Subsequent pieces in the Washington Monthly by Lynn, Longman and others connected with New America’s Open Markets program filled out the picture. They showed how strong antitrust enforcement beginning in the latter New Deal years set the stage for four decades of strong economic growth. They explained how monopolized markets threaten unions; how growing monopoly power has warped the airline and hospital sectors; and how U.S. entrepreneurship, once thought to be America’s great competitive advantage, has in fact been in decline due to consolidation. Finally, they demonstrated how consolidation is driving the growing regional inequality of America, with half a dozen big metro areas, mostly on the coasts, gobbling up all the income growth and corporate headquarters while  smaller metro areas sink into relative decline despite their best efforts to compete.

More recently, we’ve run a piece on how conservatism can make itself great again by rediscovering its historic hatred of monopolies, another linking the decline in black business ownership to reduced enforcement of anti-monopoly and fair trade laws beginning in the late 1970s, and I had a piece in the latest issue of the magazine on How to Win Rural Voters Without Losing Liberal Values that emphasized the need to revigorate small-town America’s economic vitality by utilizing greater anti-monopoly regulation.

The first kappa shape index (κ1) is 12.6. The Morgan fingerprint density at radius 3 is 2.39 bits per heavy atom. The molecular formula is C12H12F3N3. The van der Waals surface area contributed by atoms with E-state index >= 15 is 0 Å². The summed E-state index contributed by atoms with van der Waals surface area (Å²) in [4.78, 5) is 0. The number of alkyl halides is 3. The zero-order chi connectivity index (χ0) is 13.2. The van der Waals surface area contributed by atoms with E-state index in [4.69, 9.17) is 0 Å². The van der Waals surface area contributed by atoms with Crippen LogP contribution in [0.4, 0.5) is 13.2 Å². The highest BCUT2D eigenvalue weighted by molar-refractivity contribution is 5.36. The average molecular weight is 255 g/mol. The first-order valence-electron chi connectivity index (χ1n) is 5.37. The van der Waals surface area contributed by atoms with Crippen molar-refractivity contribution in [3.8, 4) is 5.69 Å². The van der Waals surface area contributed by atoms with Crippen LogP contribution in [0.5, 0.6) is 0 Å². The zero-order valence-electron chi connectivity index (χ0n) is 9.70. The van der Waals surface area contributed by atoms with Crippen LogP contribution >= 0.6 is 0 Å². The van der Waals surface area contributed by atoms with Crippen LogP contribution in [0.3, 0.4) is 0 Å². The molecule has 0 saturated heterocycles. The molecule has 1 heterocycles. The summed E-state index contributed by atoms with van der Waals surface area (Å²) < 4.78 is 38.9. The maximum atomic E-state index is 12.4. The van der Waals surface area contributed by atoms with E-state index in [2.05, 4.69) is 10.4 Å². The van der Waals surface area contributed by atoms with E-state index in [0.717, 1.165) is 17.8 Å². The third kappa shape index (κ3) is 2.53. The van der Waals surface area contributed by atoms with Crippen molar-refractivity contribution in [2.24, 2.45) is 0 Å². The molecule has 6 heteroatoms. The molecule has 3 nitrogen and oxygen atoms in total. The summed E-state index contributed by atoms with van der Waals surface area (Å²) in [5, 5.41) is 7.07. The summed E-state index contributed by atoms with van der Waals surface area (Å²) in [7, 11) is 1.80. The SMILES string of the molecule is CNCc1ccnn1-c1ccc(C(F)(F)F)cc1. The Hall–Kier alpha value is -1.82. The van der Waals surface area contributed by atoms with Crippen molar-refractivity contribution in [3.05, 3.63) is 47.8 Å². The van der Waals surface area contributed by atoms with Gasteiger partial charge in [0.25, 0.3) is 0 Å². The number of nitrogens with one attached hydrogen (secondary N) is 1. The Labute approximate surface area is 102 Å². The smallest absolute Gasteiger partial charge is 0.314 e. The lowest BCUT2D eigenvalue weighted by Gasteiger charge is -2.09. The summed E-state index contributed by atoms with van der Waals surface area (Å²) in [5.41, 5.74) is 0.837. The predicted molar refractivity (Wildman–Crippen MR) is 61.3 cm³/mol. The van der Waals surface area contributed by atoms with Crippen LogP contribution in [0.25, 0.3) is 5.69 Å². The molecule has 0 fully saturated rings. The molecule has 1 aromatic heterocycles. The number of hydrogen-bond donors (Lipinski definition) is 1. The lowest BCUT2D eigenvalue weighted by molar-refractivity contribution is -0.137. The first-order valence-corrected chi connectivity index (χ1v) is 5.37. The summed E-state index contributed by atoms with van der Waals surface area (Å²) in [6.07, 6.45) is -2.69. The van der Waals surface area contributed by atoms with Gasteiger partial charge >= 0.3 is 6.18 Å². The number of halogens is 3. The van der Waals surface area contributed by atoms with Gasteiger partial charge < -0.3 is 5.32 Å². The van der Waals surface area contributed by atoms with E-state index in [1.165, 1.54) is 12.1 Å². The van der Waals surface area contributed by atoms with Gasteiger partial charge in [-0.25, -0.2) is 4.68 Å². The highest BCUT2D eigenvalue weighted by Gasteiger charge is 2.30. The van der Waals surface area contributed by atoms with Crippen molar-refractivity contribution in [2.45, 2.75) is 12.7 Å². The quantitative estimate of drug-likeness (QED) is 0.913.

Maybe our sheer persistence has finally paid off, but other factors certainly contributed. Donald Trump’s shocking strength in rural and small-town America won him an Electoral College victory, indicating a level of stress in those communities not sufficiently recognized by the Democratic party leadership. And new post-election polling came out that validates what we’ve been saying, which is not only that these issues are of concern to the American people and that they understand them better than they are often given credit for, but that there is real political potential here. In a memo from Geoff Garin of Hart Associates Polling, some of these numbers were spelled out:

As Senate and House Democrats begin to roll out their new Better Deal Economic Agenda, a review of recent public opinion polling shows that the central themes and frames that are at the heart of this agenda match closely with the experiences, values, and priorities of American voters today. Moreover, the Democratic policies related to curbing excessive corporate power that are being highlighted in the first day of the rollout have real resonance with voters and are strongly supported by a significant majority of Americans.